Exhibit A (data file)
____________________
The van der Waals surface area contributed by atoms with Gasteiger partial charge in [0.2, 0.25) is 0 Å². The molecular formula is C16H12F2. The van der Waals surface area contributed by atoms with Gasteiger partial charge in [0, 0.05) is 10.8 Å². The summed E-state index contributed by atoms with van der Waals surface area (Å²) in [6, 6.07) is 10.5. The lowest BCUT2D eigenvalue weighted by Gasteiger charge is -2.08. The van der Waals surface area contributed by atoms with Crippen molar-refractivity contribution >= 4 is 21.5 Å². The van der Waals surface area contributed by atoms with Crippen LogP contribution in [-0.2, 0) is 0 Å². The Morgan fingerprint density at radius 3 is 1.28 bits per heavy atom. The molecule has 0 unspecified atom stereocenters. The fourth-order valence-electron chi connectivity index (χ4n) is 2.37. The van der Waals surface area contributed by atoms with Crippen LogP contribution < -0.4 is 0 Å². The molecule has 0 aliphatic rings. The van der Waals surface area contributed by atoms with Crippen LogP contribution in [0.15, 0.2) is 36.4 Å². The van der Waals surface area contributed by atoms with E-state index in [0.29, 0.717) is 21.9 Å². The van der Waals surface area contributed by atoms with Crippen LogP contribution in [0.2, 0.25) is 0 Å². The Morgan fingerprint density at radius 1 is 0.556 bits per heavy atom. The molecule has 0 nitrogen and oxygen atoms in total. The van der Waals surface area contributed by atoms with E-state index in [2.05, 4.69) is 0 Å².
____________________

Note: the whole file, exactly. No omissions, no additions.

The van der Waals surface area contributed by atoms with Gasteiger partial charge in [0.2, 0.25) is 0 Å². The molecular formula is C16H12F2. The van der Waals surface area contributed by atoms with Gasteiger partial charge in [0, 0.05) is 10.8 Å². The summed E-state index contributed by atoms with van der Waals surface area (Å²) in [6, 6.07) is 10.5. The lowest BCUT2D eigenvalue weighted by Gasteiger charge is -2.08. The van der Waals surface area contributed by atoms with Crippen molar-refractivity contribution >= 4 is 21.5 Å². The van der Waals surface area contributed by atoms with Crippen LogP contribution in [-0.2, 0) is 0 Å². The Morgan fingerprint density at radius 3 is 1.28 bits per heavy atom. The molecule has 0 unspecified atom stereocenters. The fourth-order valence-electron chi connectivity index (χ4n) is 2.37. The van der Waals surface area contributed by atoms with Crippen LogP contribution < -0.4 is 0 Å². The molecule has 0 aliphatic rings. The van der Waals surface area contributed by atoms with Crippen LogP contribution in [0.15, 0.2) is 36.4 Å². The van der Waals surface area contributed by atoms with E-state index in [0.29, 0.717) is 21.9 Å². The van der Waals surface area contributed by atoms with Crippen LogP contribution in [0.2, 0.25) is 0 Å². The Morgan fingerprint density at radius 1 is 0.556 bits per heavy atom. The molecule has 0 nitrogen and oxygen atoms in total. The van der Waals surface area contributed by atoms with E-state index in [2.05, 4.69) is 0 Å².